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Austin Chronicle Hearth & Soul

By Suzy Banks

Uncanny Cuisine

When I was a kid, I ate in the Land of Cans. One of our standard meals on Wednesday nights when my mom went bowling was canned green peas, Minute Rice, and Salisbury steak in a can. We spooned the gravy from the canned meat over our rice and plopped down in front of the television to watch The Beverly Hillbillies. God help me, but sometimes I crave this meal, but I don't think they even make Salisbury steak in a can anymore. If they do, now they call it Fancy Feast or Mighty Dog.

We ate Spam, deviled ham, Campbell's Soup, canned spinach drowned in catsup to disguise its resemblance to pond scum, and canned date nut bread. Since I was allergic to cow's milk, even my soy bean milk came powdered in a can. I drank powdered Tang at lunch and drank canned Hawaiian Punch when I got home from school. I honestly didn't think about it until I was in high school, when I was struck with a gastronomic epiphany, the result of two very different dinners at two friends' houses. At D--'s house, we dined on Banquet frozen fried chicken, canned creamed corn, and canned lima beans. D--'s mother brought out a platter of Twinkie's after dinner and tried to pass them off as homemade. At least she had the sense to remove the cellophane wrappers.

A couple of nights later, I had dinner at E--'s house. His family had just moved to Bellville from California. We had poached salmon and steamed asparagus and a salad made with some kind of lettuce besides iceberg which was studded with sliced strawberries and -- gasp! -- sunflower seeds. I was stunned by this exotic fare and vowed to expand my horizons beyond the can opener.

I did. But like some persistent culture curse, I haven't entirely abandoned my taste for tinned food, a secret I now share for the first time. I even prepare meals for guests using canned goods, but I'm quick to bury the can deep in the garbage before they show up to eat. Now, however, I feel it's time to come out of the pantry and share my secrets (which have fooled some of the greatest food snobs the world has ever known).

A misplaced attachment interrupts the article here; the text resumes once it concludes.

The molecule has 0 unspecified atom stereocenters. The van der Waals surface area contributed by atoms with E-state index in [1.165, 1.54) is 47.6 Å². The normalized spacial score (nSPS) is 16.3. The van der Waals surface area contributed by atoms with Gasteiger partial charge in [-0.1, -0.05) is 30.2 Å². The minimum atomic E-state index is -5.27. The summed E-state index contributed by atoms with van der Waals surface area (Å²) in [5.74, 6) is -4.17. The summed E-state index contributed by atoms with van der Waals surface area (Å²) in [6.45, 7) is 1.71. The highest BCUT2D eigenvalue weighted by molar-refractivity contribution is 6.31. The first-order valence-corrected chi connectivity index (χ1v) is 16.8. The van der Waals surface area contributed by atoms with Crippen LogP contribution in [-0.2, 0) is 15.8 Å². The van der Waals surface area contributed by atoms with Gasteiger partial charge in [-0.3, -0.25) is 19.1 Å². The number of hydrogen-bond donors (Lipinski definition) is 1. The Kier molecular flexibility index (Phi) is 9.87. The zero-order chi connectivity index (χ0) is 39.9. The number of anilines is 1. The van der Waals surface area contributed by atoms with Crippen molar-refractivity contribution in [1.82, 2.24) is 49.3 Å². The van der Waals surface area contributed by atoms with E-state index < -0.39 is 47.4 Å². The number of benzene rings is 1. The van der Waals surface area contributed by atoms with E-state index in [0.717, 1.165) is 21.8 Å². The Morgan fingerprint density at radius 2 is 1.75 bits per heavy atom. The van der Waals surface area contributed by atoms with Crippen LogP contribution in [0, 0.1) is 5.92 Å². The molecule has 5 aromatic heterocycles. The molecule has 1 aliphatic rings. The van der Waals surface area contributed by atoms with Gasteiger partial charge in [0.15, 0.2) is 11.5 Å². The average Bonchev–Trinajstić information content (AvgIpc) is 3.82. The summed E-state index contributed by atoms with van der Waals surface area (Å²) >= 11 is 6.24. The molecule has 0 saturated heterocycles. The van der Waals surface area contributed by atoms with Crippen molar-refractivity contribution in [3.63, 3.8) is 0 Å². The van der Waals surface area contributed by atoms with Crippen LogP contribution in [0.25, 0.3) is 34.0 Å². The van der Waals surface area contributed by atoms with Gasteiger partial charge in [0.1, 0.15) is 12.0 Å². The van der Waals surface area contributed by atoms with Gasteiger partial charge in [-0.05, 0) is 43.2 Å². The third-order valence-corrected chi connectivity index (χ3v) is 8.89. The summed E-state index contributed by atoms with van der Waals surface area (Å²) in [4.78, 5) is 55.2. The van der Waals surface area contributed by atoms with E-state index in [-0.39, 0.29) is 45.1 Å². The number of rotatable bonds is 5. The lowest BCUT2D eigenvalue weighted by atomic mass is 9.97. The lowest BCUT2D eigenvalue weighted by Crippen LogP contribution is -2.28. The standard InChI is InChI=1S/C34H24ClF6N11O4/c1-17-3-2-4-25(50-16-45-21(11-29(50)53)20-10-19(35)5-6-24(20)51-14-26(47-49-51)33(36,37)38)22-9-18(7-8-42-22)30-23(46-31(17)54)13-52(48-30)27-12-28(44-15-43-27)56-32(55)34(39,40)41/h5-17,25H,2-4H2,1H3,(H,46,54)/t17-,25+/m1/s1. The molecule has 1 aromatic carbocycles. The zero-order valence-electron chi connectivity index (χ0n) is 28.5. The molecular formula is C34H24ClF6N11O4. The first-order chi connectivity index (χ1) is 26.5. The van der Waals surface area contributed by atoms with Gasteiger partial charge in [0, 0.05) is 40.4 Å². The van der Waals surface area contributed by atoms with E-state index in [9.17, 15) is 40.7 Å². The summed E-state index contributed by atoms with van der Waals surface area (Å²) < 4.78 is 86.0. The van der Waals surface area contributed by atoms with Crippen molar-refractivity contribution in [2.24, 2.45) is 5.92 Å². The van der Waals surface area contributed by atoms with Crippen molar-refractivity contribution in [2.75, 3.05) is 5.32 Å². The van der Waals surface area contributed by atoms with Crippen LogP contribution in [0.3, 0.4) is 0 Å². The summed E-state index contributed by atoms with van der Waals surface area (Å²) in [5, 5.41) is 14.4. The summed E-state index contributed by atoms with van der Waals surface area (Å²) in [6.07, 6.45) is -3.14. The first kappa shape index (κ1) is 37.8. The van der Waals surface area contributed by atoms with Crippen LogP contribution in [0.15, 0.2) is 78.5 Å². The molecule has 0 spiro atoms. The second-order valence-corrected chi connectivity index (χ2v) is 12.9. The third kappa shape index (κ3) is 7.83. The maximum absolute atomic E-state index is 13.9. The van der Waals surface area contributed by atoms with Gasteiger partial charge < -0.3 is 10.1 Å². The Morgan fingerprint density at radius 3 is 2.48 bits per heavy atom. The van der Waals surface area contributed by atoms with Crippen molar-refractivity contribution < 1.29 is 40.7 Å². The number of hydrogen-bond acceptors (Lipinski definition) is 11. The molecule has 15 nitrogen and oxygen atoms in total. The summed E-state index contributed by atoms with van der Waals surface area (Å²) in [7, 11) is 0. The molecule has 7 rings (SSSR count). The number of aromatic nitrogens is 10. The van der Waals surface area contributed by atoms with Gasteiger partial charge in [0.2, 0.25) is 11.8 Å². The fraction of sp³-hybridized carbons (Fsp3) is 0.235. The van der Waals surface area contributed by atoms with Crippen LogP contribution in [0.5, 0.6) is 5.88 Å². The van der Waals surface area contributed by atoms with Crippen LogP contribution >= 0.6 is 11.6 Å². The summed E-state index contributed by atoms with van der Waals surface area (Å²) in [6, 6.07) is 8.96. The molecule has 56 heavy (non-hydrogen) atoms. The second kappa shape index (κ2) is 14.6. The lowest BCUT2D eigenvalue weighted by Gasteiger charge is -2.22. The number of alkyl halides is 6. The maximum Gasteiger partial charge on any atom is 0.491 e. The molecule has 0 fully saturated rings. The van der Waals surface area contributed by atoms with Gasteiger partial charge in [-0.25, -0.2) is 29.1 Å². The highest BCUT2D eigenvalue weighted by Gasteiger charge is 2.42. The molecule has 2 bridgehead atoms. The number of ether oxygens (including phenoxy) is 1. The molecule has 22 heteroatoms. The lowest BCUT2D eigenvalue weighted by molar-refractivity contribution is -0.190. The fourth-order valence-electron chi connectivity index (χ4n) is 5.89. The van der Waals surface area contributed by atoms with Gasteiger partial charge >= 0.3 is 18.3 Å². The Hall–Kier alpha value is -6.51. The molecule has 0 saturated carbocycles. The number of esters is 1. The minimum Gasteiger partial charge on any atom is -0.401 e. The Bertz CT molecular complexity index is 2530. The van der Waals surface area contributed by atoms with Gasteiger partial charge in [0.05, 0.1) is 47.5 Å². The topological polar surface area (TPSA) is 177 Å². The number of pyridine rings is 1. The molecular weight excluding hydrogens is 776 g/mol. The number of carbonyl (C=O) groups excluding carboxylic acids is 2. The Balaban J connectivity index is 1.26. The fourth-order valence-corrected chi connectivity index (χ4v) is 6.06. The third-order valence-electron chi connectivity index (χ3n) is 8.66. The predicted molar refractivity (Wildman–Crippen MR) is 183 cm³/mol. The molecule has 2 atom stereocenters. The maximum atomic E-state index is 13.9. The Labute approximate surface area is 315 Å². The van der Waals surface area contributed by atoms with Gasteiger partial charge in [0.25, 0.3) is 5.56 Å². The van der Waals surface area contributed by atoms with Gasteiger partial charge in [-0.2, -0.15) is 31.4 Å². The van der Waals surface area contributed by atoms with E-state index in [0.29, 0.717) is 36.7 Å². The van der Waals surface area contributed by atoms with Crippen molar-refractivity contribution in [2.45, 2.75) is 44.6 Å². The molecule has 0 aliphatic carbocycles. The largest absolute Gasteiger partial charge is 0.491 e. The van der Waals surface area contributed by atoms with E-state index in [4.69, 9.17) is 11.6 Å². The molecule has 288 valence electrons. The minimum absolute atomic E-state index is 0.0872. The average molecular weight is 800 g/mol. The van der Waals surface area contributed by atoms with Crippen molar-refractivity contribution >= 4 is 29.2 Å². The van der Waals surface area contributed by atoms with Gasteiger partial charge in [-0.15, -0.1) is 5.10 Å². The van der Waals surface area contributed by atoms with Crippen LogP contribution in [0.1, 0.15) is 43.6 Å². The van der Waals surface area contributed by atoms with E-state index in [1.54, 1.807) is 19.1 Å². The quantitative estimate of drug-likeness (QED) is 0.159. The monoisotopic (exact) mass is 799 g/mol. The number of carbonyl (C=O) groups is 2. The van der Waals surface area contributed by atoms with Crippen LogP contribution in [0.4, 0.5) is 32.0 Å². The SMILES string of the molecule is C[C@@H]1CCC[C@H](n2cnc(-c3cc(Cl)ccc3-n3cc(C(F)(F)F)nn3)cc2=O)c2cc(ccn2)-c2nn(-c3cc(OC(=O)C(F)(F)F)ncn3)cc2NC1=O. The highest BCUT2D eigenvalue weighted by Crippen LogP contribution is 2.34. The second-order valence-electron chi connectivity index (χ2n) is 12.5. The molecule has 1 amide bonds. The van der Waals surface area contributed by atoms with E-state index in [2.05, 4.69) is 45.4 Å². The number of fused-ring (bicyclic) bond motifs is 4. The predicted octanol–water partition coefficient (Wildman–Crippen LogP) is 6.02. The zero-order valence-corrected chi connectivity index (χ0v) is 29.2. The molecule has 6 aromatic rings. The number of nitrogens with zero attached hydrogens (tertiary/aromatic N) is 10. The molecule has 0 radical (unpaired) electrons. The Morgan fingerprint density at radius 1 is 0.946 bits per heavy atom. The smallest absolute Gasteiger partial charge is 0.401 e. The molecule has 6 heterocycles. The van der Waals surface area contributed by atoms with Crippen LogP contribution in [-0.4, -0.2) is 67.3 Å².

Great green enchilada sauce or dip: one 7oz can of Herdez Salsa Verde and a ripe avocado whirled in the blender until creamy.

Great sauce for zucchini fritters: one can Herdez Salsa Casera and one ripe tomato whirled in the blender. (Zucchini fritter: two cups grated zucchini, one egg, some grated regianno parmesan. Make patties, dredge in bread crumbs, fry in olive oil.)

Great tuna spread: one can tuna in spring water, one cube of butter softened. Blend until mixed. Jam into decorative bowl (very important) and sprinkle with capers. Serve with crostini, which is Italian for Melba Toast. People -- and I mean educated people -- think this stuff is paté.

Great breakfast eggs: Fry a corn tortilla until crisp. Spread with Bearitos Refried Beans with Green Chilies. Poach egg in Herdez Salsa Casera. Scoop egg onto the tortilla with salsa. Sprinkle with cilantro and Pure Luck goat's milk feta cheese.

And if you think these are good, you should see the secrets in my freezer.

Are y'all trying to freeze me out? Thaw me with a question at Suzebe@aol.com or write to me at: The Austin Chronicle, PO Box 49066, Austin, TX 78765.

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